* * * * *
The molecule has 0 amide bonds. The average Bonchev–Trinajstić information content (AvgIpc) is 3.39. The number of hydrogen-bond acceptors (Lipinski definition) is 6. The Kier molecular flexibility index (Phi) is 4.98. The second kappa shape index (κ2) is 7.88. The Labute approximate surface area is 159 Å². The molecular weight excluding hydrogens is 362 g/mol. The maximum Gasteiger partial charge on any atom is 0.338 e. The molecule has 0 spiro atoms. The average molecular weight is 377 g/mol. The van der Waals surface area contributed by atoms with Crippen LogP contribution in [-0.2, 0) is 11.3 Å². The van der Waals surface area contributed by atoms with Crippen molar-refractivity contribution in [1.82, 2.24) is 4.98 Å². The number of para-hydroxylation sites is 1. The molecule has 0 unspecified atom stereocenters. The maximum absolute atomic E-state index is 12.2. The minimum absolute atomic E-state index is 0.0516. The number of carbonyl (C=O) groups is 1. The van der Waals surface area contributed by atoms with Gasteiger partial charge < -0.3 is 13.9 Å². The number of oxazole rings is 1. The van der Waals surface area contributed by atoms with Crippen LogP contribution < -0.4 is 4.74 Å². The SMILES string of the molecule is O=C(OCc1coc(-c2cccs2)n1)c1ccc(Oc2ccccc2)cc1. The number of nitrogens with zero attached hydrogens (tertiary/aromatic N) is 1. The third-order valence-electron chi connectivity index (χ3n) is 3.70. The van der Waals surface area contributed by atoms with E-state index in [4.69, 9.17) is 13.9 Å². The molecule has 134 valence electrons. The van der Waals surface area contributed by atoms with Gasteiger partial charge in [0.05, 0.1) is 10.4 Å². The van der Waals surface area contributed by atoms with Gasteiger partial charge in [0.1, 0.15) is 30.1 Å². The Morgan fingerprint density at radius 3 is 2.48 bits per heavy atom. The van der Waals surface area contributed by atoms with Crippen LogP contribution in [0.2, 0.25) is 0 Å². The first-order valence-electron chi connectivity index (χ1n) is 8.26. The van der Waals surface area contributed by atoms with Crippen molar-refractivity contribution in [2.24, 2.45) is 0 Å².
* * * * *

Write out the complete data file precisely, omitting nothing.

The molecule has 0 amide bonds. The average Bonchev–Trinajstić information content (AvgIpc) is 3.39. The number of hydrogen-bond acceptors (Lipinski definition) is 6. The Kier molecular flexibility index (Phi) is 4.98. The second kappa shape index (κ2) is 7.88. The Labute approximate surface area is 159 Å². The molecular weight excluding hydrogens is 362 g/mol. The maximum Gasteiger partial charge on any atom is 0.338 e. The molecule has 0 spiro atoms. The average molecular weight is 377 g/mol. The van der Waals surface area contributed by atoms with Crippen LogP contribution in [-0.2, 0) is 11.3 Å². The van der Waals surface area contributed by atoms with Crippen molar-refractivity contribution in [1.82, 2.24) is 4.98 Å². The number of para-hydroxylation sites is 1. The molecule has 0 unspecified atom stereocenters. The maximum absolute atomic E-state index is 12.2. The minimum absolute atomic E-state index is 0.0516. The number of carbonyl (C=O) groups is 1. The van der Waals surface area contributed by atoms with Gasteiger partial charge < -0.3 is 13.9 Å². The number of oxazole rings is 1. The van der Waals surface area contributed by atoms with Crippen LogP contribution < -0.4 is 4.74 Å². The SMILES string of the molecule is O=C(OCc1coc(-c2cccs2)n1)c1ccc(Oc2ccccc2)cc1. The number of nitrogens with zero attached hydrogens (tertiary/aromatic N) is 1. The third-order valence-electron chi connectivity index (χ3n) is 3.70. The van der Waals surface area contributed by atoms with E-state index in [4.69, 9.17) is 13.9 Å². The molecule has 134 valence electrons. The van der Waals surface area contributed by atoms with Gasteiger partial charge in [0.05, 0.1) is 10.4 Å². The van der Waals surface area contributed by atoms with Gasteiger partial charge in [0.1, 0.15) is 30.1 Å². The Morgan fingerprint density at radius 3 is 2.48 bits per heavy atom. The van der Waals surface area contributed by atoms with Crippen LogP contribution in [0.2, 0.25) is 0 Å². The first-order valence-electron chi connectivity index (χ1n) is 8.26. The van der Waals surface area contributed by atoms with Crippen molar-refractivity contribution in [2.24, 2.45) is 0 Å².